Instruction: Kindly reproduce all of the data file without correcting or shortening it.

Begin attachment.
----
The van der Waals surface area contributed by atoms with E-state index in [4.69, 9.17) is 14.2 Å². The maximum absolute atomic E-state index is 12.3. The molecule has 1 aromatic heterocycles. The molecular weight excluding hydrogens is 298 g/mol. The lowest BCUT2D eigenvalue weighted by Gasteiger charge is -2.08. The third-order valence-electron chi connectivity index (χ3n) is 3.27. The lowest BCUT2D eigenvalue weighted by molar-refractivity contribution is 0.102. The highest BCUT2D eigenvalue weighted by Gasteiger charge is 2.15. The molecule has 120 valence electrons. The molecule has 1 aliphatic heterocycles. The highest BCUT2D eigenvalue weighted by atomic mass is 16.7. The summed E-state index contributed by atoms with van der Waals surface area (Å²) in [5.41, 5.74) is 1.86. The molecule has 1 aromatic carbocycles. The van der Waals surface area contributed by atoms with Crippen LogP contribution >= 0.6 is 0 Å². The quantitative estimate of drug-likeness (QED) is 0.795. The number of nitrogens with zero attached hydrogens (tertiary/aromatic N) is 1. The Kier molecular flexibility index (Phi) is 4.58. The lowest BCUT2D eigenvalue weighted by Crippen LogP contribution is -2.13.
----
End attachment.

The van der Waals surface area contributed by atoms with E-state index in [4.69, 9.17) is 14.2 Å². The maximum absolute atomic E-state index is 12.3. The molecule has 1 aromatic heterocycles. The molecular weight excluding hydrogens is 298 g/mol. The lowest BCUT2D eigenvalue weighted by Gasteiger charge is -2.08. The third-order valence-electron chi connectivity index (χ3n) is 3.27. The lowest BCUT2D eigenvalue weighted by molar-refractivity contribution is 0.102. The highest BCUT2D eigenvalue weighted by Gasteiger charge is 2.15. The molecule has 120 valence electrons. The molecule has 1 aliphatic heterocycles. The highest BCUT2D eigenvalue weighted by atomic mass is 16.7. The summed E-state index contributed by atoms with van der Waals surface area (Å²) in [5.41, 5.74) is 1.86. The molecule has 1 aromatic carbocycles. The van der Waals surface area contributed by atoms with Crippen LogP contribution >= 0.6 is 0 Å². The quantitative estimate of drug-likeness (QED) is 0.795. The number of nitrogens with zero attached hydrogens (tertiary/aromatic N) is 1. The Kier molecular flexibility index (Phi) is 4.58. The lowest BCUT2D eigenvalue weighted by Crippen LogP contribution is -2.13.